“We spend most of our time stumbling around the dark. Suddenly, a light gets turned on and there’s a fair share of blame to go around.”
As this line from the movie Spotlight indicates, journalists are those who switch the light on in our society. The hidden filth in the darkness will scream in despair as the light shines on them, burning away like a vampire underneath the sun. However, journalists carry great responsibilities, glorious yet hefty. They will be exalted for exposing the truth and they will be berated by the public for letting out those hurtful and ugly truths. I guess what those outstanding journalists do is letting those noises flow into their heads but quickly filtering them out. Only worthy information stays because there is no time to be wasted on replying to comments of personal insults. Very easily, journalists might sink into self-doubt when the outside world and powerful authorities come together to threaten them by telling them what they should do and shouldn’t do. Thus, journalists would have to make their own judgment about the best way to uphold justice and guide public opinion.
In the movie Spotlight, the five-member investigative journalism team—Spotlight faces all of the obstacles as mentioned above in their journey to reveal the systematic child sex abuse by Boston’s Roman Catholic Priests. As the team digs deeper into the scandal, they start to realize that the scale of this case is much greater than what they have expected. They are shocked and disgusted by the truth that as many as 87 priests in Boston are child rape suspects.
It all begins with the team uncovering a scandal of a Catholic priest who has a history of molesting young boys. Some lawyers know about it but did nothing to stop him. The journalists tried their best to persuade and beg the lawyers to reveal names of the victims and priests to gather evidence but the lawyers worked for the churches and have promised them to not disclose any information. The scene that taught me a lesson is when the journalists go from begging to threatening the lawyers. Since the journalists’ weapons are their stories, they threaten the lawyers to write about how they turn child abuse into a money-making industry. Being humiliated by the journalists and feeling guilty, a lawyer finally sends them a list of priests’ names. I think that a good journalist is not only skilled at tender persuasion but also at manipulating people’s weakness as a way to make them tell the truth.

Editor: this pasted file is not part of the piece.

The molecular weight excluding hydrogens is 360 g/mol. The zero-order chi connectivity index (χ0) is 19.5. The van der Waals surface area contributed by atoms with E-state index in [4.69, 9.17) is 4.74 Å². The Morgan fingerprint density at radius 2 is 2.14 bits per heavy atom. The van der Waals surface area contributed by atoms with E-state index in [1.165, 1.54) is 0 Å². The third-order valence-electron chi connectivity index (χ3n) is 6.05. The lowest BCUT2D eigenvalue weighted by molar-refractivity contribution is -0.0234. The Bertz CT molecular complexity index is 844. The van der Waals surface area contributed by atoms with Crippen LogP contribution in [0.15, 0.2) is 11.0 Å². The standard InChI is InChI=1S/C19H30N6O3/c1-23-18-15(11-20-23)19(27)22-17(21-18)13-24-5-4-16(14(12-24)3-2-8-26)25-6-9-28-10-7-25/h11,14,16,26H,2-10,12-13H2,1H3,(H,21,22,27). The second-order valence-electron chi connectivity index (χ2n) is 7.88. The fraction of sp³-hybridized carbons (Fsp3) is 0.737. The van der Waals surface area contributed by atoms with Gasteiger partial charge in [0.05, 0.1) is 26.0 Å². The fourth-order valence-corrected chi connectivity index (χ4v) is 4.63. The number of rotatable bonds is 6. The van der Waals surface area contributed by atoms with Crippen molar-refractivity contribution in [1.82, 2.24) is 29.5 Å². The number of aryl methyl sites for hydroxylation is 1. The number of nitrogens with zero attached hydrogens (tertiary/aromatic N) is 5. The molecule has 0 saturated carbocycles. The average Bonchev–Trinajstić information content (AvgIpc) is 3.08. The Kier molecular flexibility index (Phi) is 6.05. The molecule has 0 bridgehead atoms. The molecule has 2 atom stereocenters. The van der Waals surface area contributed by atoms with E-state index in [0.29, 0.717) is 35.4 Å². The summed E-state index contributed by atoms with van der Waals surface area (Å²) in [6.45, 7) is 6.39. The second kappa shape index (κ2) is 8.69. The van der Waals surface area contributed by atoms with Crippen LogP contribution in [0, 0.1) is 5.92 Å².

Another scene that struck me is when Robby, the editor of the Spotlight team confesses that he has neglected a list of priests’ names sent to him years ago when he first started to work for the Boston Globe. His teammates are disappointed that he didn’t do anything back then, which has made the problem worse today. However, the new Globe editor in chief encourages the team by saying that they have done an excellent job and praises them for upholding their responsibilities as the “light switcher” in society. At first, I was also disappointed and angry toward Robby because if he had started investigating with the evidence he had years ago, there might be fewer victims today. However, I realize that I couldn’t blame him for that because he was new to journalism back then and probably had a lot of other reports to write. Besides, nobody knew the scale of this case so nobody cared. What gets to be reported and deserves attention and what doesn’t is an important decision to be made by journalists. Journalists are humans and they are not perfect so it’s impossible to expect that they will notice every influential social problem from its beginning. We should be thankful for their existence and assist them throughout their journey of keeping social justice in check.
The movie is full of ups and downs. The spotlight team constantly faces new troubles in their investigation but their eagerness to publish their reports has only increased. The movie pays a tribute to investigative journalism. Without these investigative journalists functioning as both the writer and police, we will forever live in darkness.
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